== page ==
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The Key Differences Between Color of Title and Claim of Right

Difference Between Color of Title and Claim of Right
Adverse possession is a strange law, by which one becomes the owner of a property simply by living on it. WealthHow tells you the difference between color of title vs. claim of right; the two methods of adverse possession.
Akshay Chavan
Last Updated: Mar 19, 2018
Properties belonging to federal, state, or local governments cannot be claimed under adverse possession.
In the field of law, adverse possession is a method by which an individual becomes the owner of a property without paying the true owner for it. Such a person is called an 'adverse possessor'. To gain property in this way, an adverse possessor usually has to live on it, and strictly fulfill certain conditions.
The primary condition is that, the person claiming the property should live on it for a certain period, called the Statute of Limitations, which is usually 12 - 20 years in most states. He/she should be the only resident on the land. Moreover, the property should be occupied in such a way as to send a message to the real owner (if any) that the occupier thinks of himself as the legal owner. These conditions help courts turn down fraudulent claims, i.e., where the adverse possessor claims the land despite knowing all along that it belonged to someone else.

An individual can claim land by adverse possession either under color of title or claim of right. These terms are often confused for one other. Let us see the differences between them.
Color of Title: Meaning
❒ Color of title is a written document that shows an individual as the owner of a piece of property, but has some defects, because of which it cannot stand up in court. In law, a 'title' means ownership of a property, and 'color' means an appearance. Therefore, color of title only makes it seem that an individual is the real owner of a property, while this is not so. Thus, color of title does not impart legal ownership to an individual possessing this document.
❒ This document can be any written instrument, such as a deed or a will. The defects that prevent it from giving legal ownership can be the fact that the individual who gave the land was not the true owner in the first place, was mentally ill, etc.
❒ Color of title can be beneficial to someone who wants to claim land under adverse possession. This is because, in most US states, court laws reduce the statute of limitations (SOL) period for someone who possesses this document, as compared to someone who doesn't.
Example : In North Carolina, the SOL period is reduced from 20 to 7 years for an individual having color of title. This means that, a person without this document would have had to occupy the property for 20 years to claim adverse possession, while he needs to live on it for only 7 years if he has the color of title.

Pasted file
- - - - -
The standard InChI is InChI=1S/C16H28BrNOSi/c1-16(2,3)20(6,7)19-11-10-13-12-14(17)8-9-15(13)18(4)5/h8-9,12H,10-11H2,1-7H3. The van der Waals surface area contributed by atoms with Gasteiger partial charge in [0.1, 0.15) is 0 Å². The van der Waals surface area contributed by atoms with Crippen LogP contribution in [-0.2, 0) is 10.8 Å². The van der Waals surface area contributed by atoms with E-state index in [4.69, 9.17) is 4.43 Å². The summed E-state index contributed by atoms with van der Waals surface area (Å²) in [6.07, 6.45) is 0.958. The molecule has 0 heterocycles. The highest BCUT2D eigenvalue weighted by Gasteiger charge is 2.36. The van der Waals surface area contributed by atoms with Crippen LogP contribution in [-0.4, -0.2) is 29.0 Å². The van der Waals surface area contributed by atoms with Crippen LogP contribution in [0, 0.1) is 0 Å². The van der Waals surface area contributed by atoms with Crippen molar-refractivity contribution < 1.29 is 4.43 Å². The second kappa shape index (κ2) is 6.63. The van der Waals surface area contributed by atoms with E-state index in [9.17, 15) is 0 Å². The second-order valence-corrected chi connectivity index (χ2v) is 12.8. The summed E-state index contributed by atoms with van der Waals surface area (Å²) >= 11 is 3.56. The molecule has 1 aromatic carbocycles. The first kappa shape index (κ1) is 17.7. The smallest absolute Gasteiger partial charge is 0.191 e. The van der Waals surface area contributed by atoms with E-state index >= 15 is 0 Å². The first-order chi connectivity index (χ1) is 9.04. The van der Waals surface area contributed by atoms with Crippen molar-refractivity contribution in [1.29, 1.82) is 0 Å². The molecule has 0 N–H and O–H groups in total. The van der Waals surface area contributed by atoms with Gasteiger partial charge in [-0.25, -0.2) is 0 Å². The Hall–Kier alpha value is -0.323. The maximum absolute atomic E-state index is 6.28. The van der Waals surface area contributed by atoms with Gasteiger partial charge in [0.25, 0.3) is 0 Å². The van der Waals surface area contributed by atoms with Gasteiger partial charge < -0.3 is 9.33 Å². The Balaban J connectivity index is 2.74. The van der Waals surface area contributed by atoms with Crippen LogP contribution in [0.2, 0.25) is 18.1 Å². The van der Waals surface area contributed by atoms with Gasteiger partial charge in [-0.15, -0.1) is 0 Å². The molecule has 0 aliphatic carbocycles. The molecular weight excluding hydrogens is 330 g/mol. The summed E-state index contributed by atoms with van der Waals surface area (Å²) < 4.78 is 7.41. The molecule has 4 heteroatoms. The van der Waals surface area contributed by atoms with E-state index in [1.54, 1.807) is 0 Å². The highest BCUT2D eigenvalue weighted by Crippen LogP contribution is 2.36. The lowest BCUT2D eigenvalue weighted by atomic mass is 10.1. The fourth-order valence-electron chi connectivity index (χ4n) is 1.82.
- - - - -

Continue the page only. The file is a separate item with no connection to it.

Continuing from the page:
❒ Advantage of having color of title is that, it gives ownership of the entire property mentioned in the document, and not just the property the individual actually occupies. For example, a person having color of title to a property of 20 acres, but occupying only 5 acres, would still receive the whole 20 acres when he approaches a court, provided he fulfills all conditions of adverse possession.
❒ However, there are some additional requirements that a person needs to fulfill, apart from those for adverse possession. The individual should regularly pay the property taxes for the land, and be involved in improving it in some way, such as building a fence around it, for example.
Claim of Right: Meaning
❒ Claim of right (or title) is an intention of a person to claim a property on which he/she has been living, as his/her own. This term is usually a synonym for 'hostile' or 'adverse' use. This doesn't mean that the person has an intention to harm the true owner, but his claim of ownership is 'adverse' to the owner's interests. Therefore, claim of right can be made by a person who trespasses on someone's property, without his/her permission.
❒ A requirement of claim of right is that, the adverse possessor should communicate his intention to the true owner. This communication can be direct, such as speaking verbally or sending a mail to him/her, or by acts that clearly show the person believes himself to be the true owner without saying it. Then, after the SOL ends, the adverse possessor can claim the land in court, under the claim of right.
❒ Another important point for a person to receive land under claim of right is, the true owner should not stake his own claim before the SOL ends. This is despite the latter knowing that the occupant believes himself to be the owner. If the court discovers that the true owner claimed the property as his own to the adverse possessor before the SOL was over, the latter may not receive legal ownership.
Color of Title Vs. Claim of Right: Main Differences
❑ Color of title (COT) is a written document, while claim of right (COR) is not.

❑ COT is possessed by an apparent owner, while COR is made by an apparent trespasser.

❑ COT shortens the SOL period, while COR provides no such benefit.

❑ Most adverse possessors approach courts with a COR, rather than a COT.

❑ In a successful claim, a COT grants its possessor the entire property mentioned in the document, but a COR gives the person only the property he actually occupied.
If a person claims a property as his own under claim of right or color of title, he/she may not always have a fraudulent intention to take over someone's property. In fact, such an individual may have developed an emotional attachment with the property, because he occupied it for a long time. This is the reason why courts may allow the person to become the legal owner by adverse possession, if he fulfills all requirements. As such, it is vital to always look out for trespassers on one's property.